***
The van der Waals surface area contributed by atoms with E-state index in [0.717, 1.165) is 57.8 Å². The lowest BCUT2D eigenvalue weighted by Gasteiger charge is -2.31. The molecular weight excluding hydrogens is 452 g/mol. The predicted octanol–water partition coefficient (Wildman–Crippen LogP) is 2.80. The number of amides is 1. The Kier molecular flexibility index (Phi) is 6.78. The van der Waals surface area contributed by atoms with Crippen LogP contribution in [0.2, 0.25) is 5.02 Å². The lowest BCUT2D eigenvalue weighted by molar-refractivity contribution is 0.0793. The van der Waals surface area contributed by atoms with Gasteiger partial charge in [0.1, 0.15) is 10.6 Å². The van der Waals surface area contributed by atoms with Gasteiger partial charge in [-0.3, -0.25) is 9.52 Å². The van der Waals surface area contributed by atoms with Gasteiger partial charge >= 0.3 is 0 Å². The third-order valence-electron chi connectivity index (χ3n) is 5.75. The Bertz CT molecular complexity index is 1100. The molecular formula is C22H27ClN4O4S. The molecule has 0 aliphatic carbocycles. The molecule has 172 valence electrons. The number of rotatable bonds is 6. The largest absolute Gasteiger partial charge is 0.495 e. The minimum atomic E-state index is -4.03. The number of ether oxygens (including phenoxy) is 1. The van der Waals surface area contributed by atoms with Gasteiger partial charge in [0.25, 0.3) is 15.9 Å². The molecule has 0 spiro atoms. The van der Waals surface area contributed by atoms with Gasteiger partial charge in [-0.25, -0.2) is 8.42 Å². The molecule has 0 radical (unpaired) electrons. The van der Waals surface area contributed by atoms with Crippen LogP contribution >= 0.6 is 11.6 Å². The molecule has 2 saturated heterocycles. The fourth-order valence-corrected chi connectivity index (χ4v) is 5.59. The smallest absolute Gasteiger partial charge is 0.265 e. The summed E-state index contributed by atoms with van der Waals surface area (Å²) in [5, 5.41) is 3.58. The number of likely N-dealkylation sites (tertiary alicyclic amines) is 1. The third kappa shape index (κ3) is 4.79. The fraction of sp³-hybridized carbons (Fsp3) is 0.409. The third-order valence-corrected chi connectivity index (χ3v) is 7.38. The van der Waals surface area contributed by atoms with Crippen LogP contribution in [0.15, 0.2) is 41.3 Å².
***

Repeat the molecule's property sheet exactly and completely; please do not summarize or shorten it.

The van der Waals surface area contributed by atoms with E-state index in [0.717, 1.165) is 57.8 Å². The lowest BCUT2D eigenvalue weighted by Gasteiger charge is -2.31. The molecular weight excluding hydrogens is 452 g/mol. The predicted octanol–water partition coefficient (Wildman–Crippen LogP) is 2.80. The number of amides is 1. The Kier molecular flexibility index (Phi) is 6.78. The van der Waals surface area contributed by atoms with Crippen LogP contribution in [0.2, 0.25) is 5.02 Å². The lowest BCUT2D eigenvalue weighted by molar-refractivity contribution is 0.0793. The van der Waals surface area contributed by atoms with Gasteiger partial charge in [0.1, 0.15) is 10.6 Å². The van der Waals surface area contributed by atoms with Gasteiger partial charge in [-0.3, -0.25) is 9.52 Å². The van der Waals surface area contributed by atoms with Gasteiger partial charge >= 0.3 is 0 Å². The third-order valence-electron chi connectivity index (χ3n) is 5.75. The Bertz CT molecular complexity index is 1100. The molecular formula is C22H27ClN4O4S. The molecule has 0 aliphatic carbocycles. The molecule has 172 valence electrons. The number of rotatable bonds is 6. The largest absolute Gasteiger partial charge is 0.495 e. The minimum atomic E-state index is -4.03. The number of ether oxygens (including phenoxy) is 1. The van der Waals surface area contributed by atoms with Gasteiger partial charge in [0.25, 0.3) is 15.9 Å². The molecule has 0 spiro atoms. The van der Waals surface area contributed by atoms with Gasteiger partial charge in [-0.25, -0.2) is 8.42 Å². The molecule has 0 radical (unpaired) electrons. The van der Waals surface area contributed by atoms with Crippen LogP contribution >= 0.6 is 11.6 Å². The molecule has 2 saturated heterocycles. The fourth-order valence-corrected chi connectivity index (χ4v) is 5.59. The smallest absolute Gasteiger partial charge is 0.265 e. The summed E-state index contributed by atoms with van der Waals surface area (Å²) in [5, 5.41) is 3.58. The number of likely N-dealkylation sites (tertiary alicyclic amines) is 1. The third kappa shape index (κ3) is 4.79. The fraction of sp³-hybridized carbons (Fsp3) is 0.409. The third-order valence-corrected chi connectivity index (χ3v) is 7.38. The van der Waals surface area contributed by atoms with Crippen LogP contribution in [0.15, 0.2) is 41.3 Å².